Wednesday, October 27, 2004

Typologies of the Liberal Church

Mark Byron has an excellent post up with a three-fold typology of the liberal church and some measures the conservative church can take to "woo" them.

The three types are Anabaptists, the Grace Junkies, and the Proto-Unitarians. The Anabaptists (who are not necessarily actual Anabaptists, eg, Amish or Mennonite) are orthodox Christians (both Protestant and Catholic) who are have a keen interest in economic justice and in pacificism. Grace Junkies are basically orthodox Christians (mostly Protestant, I would imagine) who have very permissive attitudes towards sexual sin. Proto-Unitarians are heterodox psuedo-Christians in Catholicism and mainline Protestantism who no longer hold to any real belief in the Bible, sin, or Jesus' role as Savior. (See this post -- or really almost any post -- at MCJ)

Byron's prescription for reconciliation is one that I think I can basically endorse. With the Proto-Unitarians, it would be impossible to take them as they are. They are essentially in need of conversion and discipleship. With the Anabaptists, there is a real need for American evangelicalism to make sure that it is living up to the message of the parable of sheep and goats. With the Grace Junkies, though, it's a bit harder to say if I agree or not.

The Grace Junkies can be won over by more orthodox evangelicals with an earnest hate-the-sin-love-the-sinner approach to ministering to the sexually-active single seeker, bringing them to see a loving God who sent his son to die for them. Along the way, they'll see that there are some things that God doesn't want them doing, which includes doing the Wild Thang with their significant other. There's a fine line between being sensitive to seekers and being permissive, and the GJs err on the latter.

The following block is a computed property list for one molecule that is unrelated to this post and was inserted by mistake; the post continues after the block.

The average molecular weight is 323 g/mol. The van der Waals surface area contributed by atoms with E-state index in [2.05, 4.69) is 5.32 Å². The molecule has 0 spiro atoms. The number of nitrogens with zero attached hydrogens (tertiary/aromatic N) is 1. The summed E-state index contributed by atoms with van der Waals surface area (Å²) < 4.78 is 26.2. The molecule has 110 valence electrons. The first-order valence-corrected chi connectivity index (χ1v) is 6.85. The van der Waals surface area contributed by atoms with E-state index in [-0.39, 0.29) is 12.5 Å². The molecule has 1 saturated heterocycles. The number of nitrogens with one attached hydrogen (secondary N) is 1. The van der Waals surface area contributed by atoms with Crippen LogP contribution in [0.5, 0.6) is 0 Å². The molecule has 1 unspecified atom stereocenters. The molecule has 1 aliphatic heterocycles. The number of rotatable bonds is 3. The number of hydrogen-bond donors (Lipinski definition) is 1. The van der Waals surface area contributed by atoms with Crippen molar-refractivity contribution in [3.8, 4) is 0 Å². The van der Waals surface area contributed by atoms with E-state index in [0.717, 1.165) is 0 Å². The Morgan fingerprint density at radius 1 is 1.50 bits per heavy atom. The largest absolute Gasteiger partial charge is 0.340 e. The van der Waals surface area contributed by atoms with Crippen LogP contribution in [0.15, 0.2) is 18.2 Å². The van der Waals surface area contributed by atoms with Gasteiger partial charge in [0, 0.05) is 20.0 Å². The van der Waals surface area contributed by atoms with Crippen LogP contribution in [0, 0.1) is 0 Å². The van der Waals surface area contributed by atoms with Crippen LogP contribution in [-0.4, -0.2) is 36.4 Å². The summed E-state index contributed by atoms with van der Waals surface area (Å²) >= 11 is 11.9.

The stereotypical evangelical church focuses on sexual sins and substance abuse sins more than the others (like selfishness, gossip and materialism) since the effects of them are more dramatic. We might want to take a look at preaching against the "minor" sins, since they can be gateway sins to the bigger ones; people who are moving away from God on the little things may move away on the big things. That won't win over all the GJs, but it will win over some.

I think I agree, but I would think that the church needs to be far more active than just "preaching against the 'minor' sins": We need to be discipling. Formal discipleship is a something that I think that the American church needs very badly: spiritual children needs spiritual parents.

As for the effects of the GJs, I have to say that I've seen their impact first hand. I host a homegroup for my church which has as one of its purpose discipleship. My group is geared towards people my age (early 20s), and over the past year we've had a number of people come through who grew up in permissive churches and are now sexually active, often with non-Christian partners. My group leader (I'm only the host) has developed a policy of waiting until they bring it up to instruct them in proper Christian behavior, and it's had mixed results. Some accept instruction, others don't.

Regardless of my quibble with him over the GJs, I certainly agree with the refrain of his conclusion: The best route towards reconciliation and a stronger American church is to pray, pray, and pray some more.


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